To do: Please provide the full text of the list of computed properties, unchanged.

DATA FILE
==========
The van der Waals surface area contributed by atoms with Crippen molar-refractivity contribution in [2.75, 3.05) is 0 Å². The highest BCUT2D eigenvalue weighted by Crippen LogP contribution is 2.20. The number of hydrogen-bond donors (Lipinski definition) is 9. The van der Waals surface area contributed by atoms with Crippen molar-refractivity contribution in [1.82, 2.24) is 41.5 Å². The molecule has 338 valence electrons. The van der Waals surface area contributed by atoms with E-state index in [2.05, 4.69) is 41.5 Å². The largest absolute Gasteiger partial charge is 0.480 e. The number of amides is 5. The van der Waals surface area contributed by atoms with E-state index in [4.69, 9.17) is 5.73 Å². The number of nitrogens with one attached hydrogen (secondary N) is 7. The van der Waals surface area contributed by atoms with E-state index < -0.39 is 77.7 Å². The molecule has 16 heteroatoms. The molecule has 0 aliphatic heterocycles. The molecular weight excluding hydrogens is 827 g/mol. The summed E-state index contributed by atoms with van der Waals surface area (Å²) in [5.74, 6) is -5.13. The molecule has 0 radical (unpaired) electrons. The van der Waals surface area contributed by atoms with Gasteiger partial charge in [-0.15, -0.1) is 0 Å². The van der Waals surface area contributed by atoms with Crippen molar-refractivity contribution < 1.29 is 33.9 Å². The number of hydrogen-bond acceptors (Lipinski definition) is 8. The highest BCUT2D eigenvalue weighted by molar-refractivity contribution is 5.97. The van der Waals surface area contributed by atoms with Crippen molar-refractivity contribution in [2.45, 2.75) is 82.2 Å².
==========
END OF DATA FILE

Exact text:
The van der Waals surface area contributed by atoms with Crippen molar-refractivity contribution in [2.75, 3.05) is 0 Å². The highest BCUT2D eigenvalue weighted by Crippen LogP contribution is 2.20. The number of hydrogen-bond donors (Lipinski definition) is 9. The van der Waals surface area contributed by atoms with Crippen molar-refractivity contribution in [1.82, 2.24) is 41.5 Å². The molecule has 338 valence electrons. The van der Waals surface area contributed by atoms with E-state index in [2.05, 4.69) is 41.5 Å². The largest absolute Gasteiger partial charge is 0.480 e. The number of amides is 5. The van der Waals surface area contributed by atoms with E-state index in [4.69, 9.17) is 5.73 Å². The number of nitrogens with one attached hydrogen (secondary N) is 7. The van der Waals surface area contributed by atoms with E-state index < -0.39 is 77.7 Å². The molecule has 16 heteroatoms. The molecule has 0 aliphatic heterocycles. The molecular weight excluding hydrogens is 827 g/mol. The summed E-state index contributed by atoms with van der Waals surface area (Å²) in [5.74, 6) is -5.13. The molecule has 0 radical (unpaired) electrons. The van der Waals surface area contributed by atoms with Gasteiger partial charge in [-0.15, -0.1) is 0 Å². The van der Waals surface area contributed by atoms with Crippen molar-refractivity contribution < 1.29 is 33.9 Å². The number of hydrogen-bond acceptors (Lipinski definition) is 8. The highest BCUT2D eigenvalue weighted by molar-refractivity contribution is 5.97. The van der Waals surface area contributed by atoms with Crippen molar-refractivity contribution in [2.45, 2.75) is 82.2 Å².